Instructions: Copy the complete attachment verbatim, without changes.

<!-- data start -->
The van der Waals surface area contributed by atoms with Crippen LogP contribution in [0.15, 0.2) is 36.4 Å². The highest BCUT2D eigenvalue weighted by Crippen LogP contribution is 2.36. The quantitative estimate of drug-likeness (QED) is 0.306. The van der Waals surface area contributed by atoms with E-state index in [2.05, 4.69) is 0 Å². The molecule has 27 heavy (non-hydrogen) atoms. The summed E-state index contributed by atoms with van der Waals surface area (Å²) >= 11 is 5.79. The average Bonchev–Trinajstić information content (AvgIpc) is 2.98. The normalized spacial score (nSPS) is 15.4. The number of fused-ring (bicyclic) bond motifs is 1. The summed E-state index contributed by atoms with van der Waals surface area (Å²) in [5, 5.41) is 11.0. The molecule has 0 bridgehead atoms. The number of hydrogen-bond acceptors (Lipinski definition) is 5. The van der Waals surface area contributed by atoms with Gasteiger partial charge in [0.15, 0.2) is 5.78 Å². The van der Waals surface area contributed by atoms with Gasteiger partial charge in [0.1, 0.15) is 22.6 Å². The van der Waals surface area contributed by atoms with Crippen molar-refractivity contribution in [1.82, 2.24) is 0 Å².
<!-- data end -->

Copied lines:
The van der Waals surface area contributed by atoms with Crippen LogP contribution in [0.15, 0.2) is 36.4 Å². The highest BCUT2D eigenvalue weighted by Crippen LogP contribution is 2.36. The quantitative estimate of drug-likeness (QED) is 0.306. The van der Waals surface area contributed by atoms with E-state index in [2.05, 4.69) is 0 Å². The molecule has 27 heavy (non-hydrogen) atoms. The summed E-state index contributed by atoms with van der Waals surface area (Å²) >= 11 is 5.79. The average Bonchev–Trinajstić information content (AvgIpc) is 2.98. The normalized spacial score (nSPS) is 15.4. The number of fused-ring (bicyclic) bond motifs is 1. The summed E-state index contributed by atoms with van der Waals surface area (Å²) in [5, 5.41) is 11.0. The molecule has 0 bridgehead atoms. The number of hydrogen-bond acceptors (Lipinski definition) is 5. The van der Waals surface area contributed by atoms with Gasteiger partial charge in [0.15, 0.2) is 5.78 Å². The van der Waals surface area contributed by atoms with Gasteiger partial charge in [0.1, 0.15) is 22.6 Å². The van der Waals surface area contributed by atoms with Crippen molar-refractivity contribution in [1.82, 2.24) is 0 Å².